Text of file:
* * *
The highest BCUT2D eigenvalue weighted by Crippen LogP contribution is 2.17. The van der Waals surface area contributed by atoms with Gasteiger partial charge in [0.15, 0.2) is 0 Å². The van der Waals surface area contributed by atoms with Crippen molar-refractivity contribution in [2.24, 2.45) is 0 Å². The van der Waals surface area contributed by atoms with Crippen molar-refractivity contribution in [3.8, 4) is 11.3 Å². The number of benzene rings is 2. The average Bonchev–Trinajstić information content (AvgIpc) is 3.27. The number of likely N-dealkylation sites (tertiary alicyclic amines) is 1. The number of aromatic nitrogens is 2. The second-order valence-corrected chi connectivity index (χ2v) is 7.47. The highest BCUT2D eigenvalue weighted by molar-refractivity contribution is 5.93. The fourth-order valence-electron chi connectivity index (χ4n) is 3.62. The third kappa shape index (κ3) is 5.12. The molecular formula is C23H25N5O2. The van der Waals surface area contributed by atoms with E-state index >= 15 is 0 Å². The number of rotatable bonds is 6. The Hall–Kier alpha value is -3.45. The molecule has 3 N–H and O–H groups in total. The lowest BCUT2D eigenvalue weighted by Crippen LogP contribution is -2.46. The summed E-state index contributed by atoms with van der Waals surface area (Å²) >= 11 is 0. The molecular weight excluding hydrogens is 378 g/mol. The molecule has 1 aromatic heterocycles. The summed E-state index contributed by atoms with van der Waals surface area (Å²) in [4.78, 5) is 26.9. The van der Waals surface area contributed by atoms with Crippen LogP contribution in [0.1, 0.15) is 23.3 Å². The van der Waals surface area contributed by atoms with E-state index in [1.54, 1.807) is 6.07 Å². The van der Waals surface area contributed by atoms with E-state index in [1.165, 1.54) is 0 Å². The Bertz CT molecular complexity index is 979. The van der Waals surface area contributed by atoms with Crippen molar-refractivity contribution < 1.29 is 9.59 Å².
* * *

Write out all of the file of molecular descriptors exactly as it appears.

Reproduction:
The highest BCUT2D eigenvalue weighted by Crippen LogP contribution is 2.17. The van der Waals surface area contributed by atoms with Gasteiger partial charge in [0.15, 0.2) is 0 Å². The van der Waals surface area contributed by atoms with Crippen molar-refractivity contribution in [2.24, 2.45) is 0 Å². The van der Waals surface area contributed by atoms with Crippen molar-refractivity contribution in [3.8, 4) is 11.3 Å². The number of benzene rings is 2. The average Bonchev–Trinajstić information content (AvgIpc) is 3.27. The number of likely N-dealkylation sites (tertiary alicyclic amines) is 1. The number of aromatic nitrogens is 2. The second-order valence-corrected chi connectivity index (χ2v) is 7.47. The highest BCUT2D eigenvalue weighted by molar-refractivity contribution is 5.93. The fourth-order valence-electron chi connectivity index (χ4n) is 3.62. The third kappa shape index (κ3) is 5.12. The molecular formula is C23H25N5O2. The van der Waals surface area contributed by atoms with E-state index >= 15 is 0 Å². The number of rotatable bonds is 6. The Hall–Kier alpha value is -3.45. The molecule has 3 N–H and O–H groups in total. The lowest BCUT2D eigenvalue weighted by Crippen LogP contribution is -2.46. The summed E-state index contributed by atoms with van der Waals surface area (Å²) >= 11 is 0. The molecular weight excluding hydrogens is 378 g/mol. The molecule has 1 aromatic heterocycles. The summed E-state index contributed by atoms with van der Waals surface area (Å²) in [4.78, 5) is 26.9. The van der Waals surface area contributed by atoms with Crippen LogP contribution in [0.1, 0.15) is 23.3 Å². The van der Waals surface area contributed by atoms with E-state index in [1.54, 1.807) is 6.07 Å². The van der Waals surface area contributed by atoms with E-state index in [1.165, 1.54) is 0 Å². The Bertz CT molecular complexity index is 979. The van der Waals surface area contributed by atoms with Crippen molar-refractivity contribution < 1.29 is 9.59 Å².